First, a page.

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December 12, 2017, 02:20:56 am

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TIGSource ForumsDeveloperBusinessProject Management/Bug Tracking Without Monthly Fee
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Moon Goon
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« on: June 13, 2017, 02:36:58 am »

I have an associate who is geeked about Jira.  The official product is subscription only for $10 on up.  Seems a little steep for a new startup of 10 users or less.

Are there good, free alternatives?  Or, at least non-subscription options for project management and bug tracking?  I suggested Mingle although technically it's subscription and in "the cloud" so you don't fully own it.  Mingle says it's free for up to 5 users.

Thanks again for any advice!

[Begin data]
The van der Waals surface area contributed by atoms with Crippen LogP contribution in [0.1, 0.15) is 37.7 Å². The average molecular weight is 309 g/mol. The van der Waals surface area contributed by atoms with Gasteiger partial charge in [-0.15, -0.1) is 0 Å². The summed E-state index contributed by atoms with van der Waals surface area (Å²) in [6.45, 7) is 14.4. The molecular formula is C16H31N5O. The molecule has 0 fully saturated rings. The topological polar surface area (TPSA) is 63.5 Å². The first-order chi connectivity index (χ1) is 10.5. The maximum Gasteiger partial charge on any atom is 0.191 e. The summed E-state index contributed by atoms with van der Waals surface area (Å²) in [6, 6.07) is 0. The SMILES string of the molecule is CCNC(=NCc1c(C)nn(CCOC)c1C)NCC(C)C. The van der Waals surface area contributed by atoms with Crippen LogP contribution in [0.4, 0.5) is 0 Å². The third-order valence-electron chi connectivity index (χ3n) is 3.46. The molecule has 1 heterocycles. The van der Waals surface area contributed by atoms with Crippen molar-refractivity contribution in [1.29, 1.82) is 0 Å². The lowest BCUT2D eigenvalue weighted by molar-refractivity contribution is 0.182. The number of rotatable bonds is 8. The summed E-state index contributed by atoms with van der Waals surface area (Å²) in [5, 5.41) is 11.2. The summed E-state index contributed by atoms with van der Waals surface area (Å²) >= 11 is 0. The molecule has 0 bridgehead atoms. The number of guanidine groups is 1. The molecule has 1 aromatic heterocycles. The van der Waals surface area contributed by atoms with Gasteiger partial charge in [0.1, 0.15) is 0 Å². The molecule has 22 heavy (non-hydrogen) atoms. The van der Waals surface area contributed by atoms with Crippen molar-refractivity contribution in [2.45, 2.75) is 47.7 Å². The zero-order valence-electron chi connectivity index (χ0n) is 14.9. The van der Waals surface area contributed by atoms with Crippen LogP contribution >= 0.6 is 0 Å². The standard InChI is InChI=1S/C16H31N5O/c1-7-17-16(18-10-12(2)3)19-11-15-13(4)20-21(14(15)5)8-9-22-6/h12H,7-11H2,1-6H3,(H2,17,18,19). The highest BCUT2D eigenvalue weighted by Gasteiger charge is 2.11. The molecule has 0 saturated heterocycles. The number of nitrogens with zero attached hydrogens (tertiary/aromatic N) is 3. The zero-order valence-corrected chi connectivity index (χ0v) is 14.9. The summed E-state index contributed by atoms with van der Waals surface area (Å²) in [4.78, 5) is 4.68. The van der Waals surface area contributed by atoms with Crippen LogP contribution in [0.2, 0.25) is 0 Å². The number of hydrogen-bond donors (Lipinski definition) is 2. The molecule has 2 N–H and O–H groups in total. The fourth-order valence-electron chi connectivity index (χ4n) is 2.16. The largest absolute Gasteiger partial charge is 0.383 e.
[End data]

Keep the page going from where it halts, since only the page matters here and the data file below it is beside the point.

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Moon Goon
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« Reply #1 on: June 13, 2017, 10:36:47 am »

I found these alternatives.  Never used them except Trello for a half second

** Cloud based project management **

Asana Free for 15 users.
https://asana.com/

Mingle Free for 10 users
https://www.thoughtworks.com/mingle/


** General Collaboration with free tiers **

Trello
https://trello.com/

Todoist
https://todoist.com/


** Free Tracking with some setup **

Bugzilla
https://www.bugzilla.org/

Redmine
https://www.redmine.org/
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flavio
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« Reply #2 on: June 19, 2017, 09:12:08 am »

I would add Trac and Phabricator (depending on the specific needs), too.
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Fat Pug Studio
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« Reply #3 on: June 22, 2017, 04:00:19 am »

hacknplan.com

« Last Edit: June 22, 2017, 05:03:57 am by Fat Pug Studio » Logged

WarpQueen
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« Reply #4 on: June 29, 2017, 04:29:31 am »

We use Phabricator which is free is you host it yourself.